As a final matter, I recognize that a prisoner's mere eligibility for a sentence reduction does not guarantee that such a reduction will be granted. The underlying statute unmistakably gives the BOP discretion concerning the reduction of a prisoner's sentence upon successful completion of a qualifying treatment program. Nevertheless, respondent has made it clear that "[t]he BOP has decided ... that all eligible inmates who successfully complete[] the 500 hour residential drug and alcohol treatment program [will] receive a one-year reduction in his or her sentence." Respondent's Answer, at 11. Accordingly, no reason exists to deny petitioner's request for a one-year sentence reduction.


    For the reasons provided above, petitioner's petition for a writ of habeas corpus (doc. # 1) is GRANTED. Specifically, I find that petitioner is a "prisoner convicted of a nonviolent offense," within the meaning of 18 U.S.C. § 3621(e)(2)(B), and therefore, is eligible for a reduction in his guideline sentence under that statutory provision. Further, I hereby direct the Bureau of Prisons to reduce petitioner's sentence by one year.

    In light of the sentence reduction ordered herein, petitioner appears to be entitled to immediate release from custody. Accordingly, petitioner's motion for immediate release (doc. # 3) is conditionally GRANTED. I hereby direct the Bureau of Prisons to immediately release petitioner from custody or show cause, no later than June 28, 1996, why petitioner should not be immediately released.



    [1] I note that the case of Davis v. Crabtree, 923 F. Supp. 166, is currently on appeal in the Ninth Circuit Court of Appeals.

    [2] Congress defined the term "eligible prisoner" within the meaning of the VCCLEA as "a prisoner who is (i) determined by the Bureau of Prisons to have a substance abuse problem; and (ii) willing to participate in a residential substance abuse treatment program." 18 U.S.C. § 3621(e)(5)(B). There is no dispute that petitioner is an "eligible prisoner" under this definition. Moreover, while such status may be necessary for admission into a substance abuse treatment program, it is not a specific criterion for early release based upon successful completion of the program. See infra n. 8.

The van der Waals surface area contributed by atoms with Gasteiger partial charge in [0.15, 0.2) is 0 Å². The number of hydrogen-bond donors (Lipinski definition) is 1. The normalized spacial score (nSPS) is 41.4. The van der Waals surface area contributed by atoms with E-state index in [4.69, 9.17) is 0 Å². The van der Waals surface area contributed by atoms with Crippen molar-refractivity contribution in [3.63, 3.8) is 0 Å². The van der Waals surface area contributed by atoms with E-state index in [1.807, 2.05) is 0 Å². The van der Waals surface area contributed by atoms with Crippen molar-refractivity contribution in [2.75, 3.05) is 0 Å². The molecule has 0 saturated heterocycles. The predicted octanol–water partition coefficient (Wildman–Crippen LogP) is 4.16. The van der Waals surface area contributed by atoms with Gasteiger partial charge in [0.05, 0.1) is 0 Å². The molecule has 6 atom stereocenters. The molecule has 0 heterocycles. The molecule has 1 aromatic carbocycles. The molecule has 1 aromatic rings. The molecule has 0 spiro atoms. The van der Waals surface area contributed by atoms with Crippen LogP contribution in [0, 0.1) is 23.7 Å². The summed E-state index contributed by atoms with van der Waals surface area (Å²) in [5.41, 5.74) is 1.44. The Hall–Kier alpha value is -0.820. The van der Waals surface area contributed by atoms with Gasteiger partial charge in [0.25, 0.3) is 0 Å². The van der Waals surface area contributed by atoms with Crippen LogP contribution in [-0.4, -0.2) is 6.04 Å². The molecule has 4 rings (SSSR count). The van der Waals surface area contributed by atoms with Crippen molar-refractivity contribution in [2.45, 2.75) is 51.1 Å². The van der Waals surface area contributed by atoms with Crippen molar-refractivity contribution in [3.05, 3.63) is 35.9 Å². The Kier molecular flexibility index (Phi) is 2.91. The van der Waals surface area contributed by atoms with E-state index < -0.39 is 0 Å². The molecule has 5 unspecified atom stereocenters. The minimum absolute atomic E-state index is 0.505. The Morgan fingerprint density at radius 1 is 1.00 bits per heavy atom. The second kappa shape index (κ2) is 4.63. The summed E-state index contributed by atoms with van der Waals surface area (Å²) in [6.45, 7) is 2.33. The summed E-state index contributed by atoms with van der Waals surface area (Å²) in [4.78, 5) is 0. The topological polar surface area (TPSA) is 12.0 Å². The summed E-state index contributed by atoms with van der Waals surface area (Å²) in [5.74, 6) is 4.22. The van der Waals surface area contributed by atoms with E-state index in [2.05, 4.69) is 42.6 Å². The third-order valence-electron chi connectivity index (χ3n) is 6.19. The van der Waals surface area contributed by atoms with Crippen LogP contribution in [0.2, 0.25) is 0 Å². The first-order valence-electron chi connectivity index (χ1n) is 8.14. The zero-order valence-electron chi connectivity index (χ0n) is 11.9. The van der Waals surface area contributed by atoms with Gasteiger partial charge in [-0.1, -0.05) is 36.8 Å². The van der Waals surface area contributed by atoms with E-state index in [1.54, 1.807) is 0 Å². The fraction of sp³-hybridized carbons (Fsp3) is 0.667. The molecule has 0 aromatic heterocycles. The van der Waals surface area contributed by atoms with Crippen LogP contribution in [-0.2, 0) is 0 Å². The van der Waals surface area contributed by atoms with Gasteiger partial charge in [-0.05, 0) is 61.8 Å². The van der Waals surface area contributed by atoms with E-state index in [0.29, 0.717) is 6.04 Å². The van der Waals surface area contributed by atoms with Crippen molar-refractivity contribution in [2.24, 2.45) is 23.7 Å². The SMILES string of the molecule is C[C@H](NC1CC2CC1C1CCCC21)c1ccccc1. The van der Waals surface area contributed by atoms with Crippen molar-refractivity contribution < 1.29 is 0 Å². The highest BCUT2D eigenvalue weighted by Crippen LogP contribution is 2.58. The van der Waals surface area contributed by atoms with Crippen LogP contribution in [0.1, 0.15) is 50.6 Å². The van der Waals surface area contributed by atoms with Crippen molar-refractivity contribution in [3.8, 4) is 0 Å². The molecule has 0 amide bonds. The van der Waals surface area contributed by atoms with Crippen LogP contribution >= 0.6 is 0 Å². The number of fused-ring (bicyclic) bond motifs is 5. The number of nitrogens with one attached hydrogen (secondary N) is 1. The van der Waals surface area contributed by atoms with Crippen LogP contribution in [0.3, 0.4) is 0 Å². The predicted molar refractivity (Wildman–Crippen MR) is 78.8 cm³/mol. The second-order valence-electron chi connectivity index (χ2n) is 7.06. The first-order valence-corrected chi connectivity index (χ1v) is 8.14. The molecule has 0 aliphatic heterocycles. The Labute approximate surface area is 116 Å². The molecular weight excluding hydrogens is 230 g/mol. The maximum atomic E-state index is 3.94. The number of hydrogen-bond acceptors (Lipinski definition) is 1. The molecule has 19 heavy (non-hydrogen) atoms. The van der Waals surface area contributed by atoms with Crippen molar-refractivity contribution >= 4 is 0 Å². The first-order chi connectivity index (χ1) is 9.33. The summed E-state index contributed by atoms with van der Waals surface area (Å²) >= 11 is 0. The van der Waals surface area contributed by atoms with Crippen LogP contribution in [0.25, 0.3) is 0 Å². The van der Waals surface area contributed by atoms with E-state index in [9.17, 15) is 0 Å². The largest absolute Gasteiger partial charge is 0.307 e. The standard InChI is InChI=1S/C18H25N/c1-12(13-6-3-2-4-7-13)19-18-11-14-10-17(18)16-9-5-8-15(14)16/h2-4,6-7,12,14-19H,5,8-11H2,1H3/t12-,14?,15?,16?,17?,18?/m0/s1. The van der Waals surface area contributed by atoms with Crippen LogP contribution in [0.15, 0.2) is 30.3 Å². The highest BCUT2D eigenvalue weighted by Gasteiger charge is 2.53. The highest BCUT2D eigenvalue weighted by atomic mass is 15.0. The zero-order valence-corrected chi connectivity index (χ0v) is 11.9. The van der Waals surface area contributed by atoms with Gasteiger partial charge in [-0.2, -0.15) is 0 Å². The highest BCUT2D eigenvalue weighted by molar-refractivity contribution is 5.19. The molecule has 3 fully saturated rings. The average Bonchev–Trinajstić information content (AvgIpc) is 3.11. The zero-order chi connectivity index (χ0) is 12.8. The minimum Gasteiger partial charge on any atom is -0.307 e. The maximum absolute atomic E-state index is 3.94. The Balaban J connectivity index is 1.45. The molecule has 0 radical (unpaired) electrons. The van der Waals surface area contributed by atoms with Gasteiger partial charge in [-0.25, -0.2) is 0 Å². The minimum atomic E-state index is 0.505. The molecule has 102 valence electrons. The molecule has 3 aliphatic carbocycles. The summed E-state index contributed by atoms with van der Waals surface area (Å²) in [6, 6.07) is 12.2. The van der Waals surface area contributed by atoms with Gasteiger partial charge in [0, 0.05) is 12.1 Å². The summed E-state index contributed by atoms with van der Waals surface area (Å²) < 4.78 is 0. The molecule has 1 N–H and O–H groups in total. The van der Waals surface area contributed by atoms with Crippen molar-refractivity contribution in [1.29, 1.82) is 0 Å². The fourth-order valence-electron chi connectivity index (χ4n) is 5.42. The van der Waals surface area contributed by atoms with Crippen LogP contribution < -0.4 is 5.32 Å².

[3] 18 U.S.C. § 3621(e)(2)(B) provides:

    The period a prisoner convicted of a nonviolent offense remains in custody after successfully completing a treatment program may be reduced by the Bureau of Prisons, but such reduction may not be more than one year from the term the prisoner must otherwise serve.

    [4] Program Statement 5162.02 does not contain a distinct definition of the term "nonviolent offense," which is used in the underlying statute, 18 U.S.C. § 3621(e)(2)(B). However, the BOP appears to have used the terms "nonviolent offense" and "crime of violence" interchangeably, and thus, I find that for purposes of interpreting relevant BOP regulations and program statements, a "nonviolent offense" is simply a crime that does not fall within the definition of "crime of violence."

    [5] Respondent does not dispute that petitioner has successfully completed the Program.

    [6] As the Dougherty court made clear, the general rule is that a petitioner must exhaust administrative remedies, and that while that rule is waived in this case, "the court will continue to apply [the] rule except when unique circumstances require its waiver." 812 F.Supp. at 1091.